What’s the difference?
It has been reported that ten female BBC presenters are considering suing the Corporation after its annual report revealed huge pay gaps between female and male presenters. The list of those paid more than £150,000, upset many who shared the same job titles as others, but were paid considerably less.
The women have approached the BBC’s management to demand that their pay is brought into line with their male colleagues and if it is not they will consider legal action
However, it seems that if the BBC tries to reduce the men’s wages, they may also sue. It would be possible for them to dismiss the men concerned and then re-employ them on new terms, i.e. lower pay. But the male employees would have to agree to that, because legally it would appear that they would have a clear-cut case of unfair dismissal.
It is therefore unclear how they are going to be able to afford to put this anomaly right. But it is also important that smaller business owners are aware of the measures they need to take to tackle gender pay gap inequality in their own workplace.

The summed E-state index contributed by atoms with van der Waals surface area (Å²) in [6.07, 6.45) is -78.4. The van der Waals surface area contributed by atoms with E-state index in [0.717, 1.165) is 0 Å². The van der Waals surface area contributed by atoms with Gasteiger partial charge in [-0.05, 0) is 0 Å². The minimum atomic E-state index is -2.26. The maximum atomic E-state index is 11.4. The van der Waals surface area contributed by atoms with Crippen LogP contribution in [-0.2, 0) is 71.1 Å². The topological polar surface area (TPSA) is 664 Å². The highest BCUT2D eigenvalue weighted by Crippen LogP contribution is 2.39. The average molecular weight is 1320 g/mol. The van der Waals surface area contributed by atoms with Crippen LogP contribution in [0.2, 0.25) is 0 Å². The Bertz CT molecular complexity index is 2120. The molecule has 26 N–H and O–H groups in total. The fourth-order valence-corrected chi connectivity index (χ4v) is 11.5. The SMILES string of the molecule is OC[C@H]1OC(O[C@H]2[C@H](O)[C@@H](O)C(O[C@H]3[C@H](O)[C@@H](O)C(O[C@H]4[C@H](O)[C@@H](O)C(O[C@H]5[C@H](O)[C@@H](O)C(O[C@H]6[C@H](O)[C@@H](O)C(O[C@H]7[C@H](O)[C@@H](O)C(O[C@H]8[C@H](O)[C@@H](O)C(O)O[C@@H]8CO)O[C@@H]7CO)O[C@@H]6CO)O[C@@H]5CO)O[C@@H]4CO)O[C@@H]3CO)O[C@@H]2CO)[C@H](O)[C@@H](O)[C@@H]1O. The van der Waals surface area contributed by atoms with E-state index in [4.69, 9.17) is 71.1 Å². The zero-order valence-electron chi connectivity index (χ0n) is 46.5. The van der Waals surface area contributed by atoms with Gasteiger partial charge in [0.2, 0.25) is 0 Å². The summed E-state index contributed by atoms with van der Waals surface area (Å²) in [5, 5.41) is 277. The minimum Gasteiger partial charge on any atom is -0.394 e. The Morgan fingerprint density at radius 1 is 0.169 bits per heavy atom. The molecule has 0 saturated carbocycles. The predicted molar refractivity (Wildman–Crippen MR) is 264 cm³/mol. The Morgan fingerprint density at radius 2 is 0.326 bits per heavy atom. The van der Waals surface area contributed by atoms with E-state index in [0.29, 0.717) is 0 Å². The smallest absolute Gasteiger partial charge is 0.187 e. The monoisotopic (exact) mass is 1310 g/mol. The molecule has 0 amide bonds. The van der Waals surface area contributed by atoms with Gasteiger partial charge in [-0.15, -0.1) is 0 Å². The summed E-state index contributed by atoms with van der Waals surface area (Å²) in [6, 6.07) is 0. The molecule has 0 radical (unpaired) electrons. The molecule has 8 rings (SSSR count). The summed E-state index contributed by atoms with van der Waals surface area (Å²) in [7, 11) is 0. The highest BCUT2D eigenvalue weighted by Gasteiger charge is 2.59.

While the government has indicated that any organisation that has 250 or more employees must publish and report specific figures about their gender pay gap, companies of all sizes, including very small firms, can take steps to close the gap too.
Companies with fewer than 250 employees, or those with expansion plans that may take them over that level, should keep a close eye on this, as they are likely to be required to submit pay gap reports in the near future. Taking a proactive approach will benefit smaller companies by making sure that they are ready if/ when the government decides it should include them too. Even if they decide not to legislate to make companies produce this information, it is good practice to ensure that you are paying people the same rates for doing the same job irrespective of their gender or any other protected characteristic. Not to do so could result in an Equal Pay Claim or a claim of discrimination under the Equality Act 2010.
Posted on 21 Jul 2017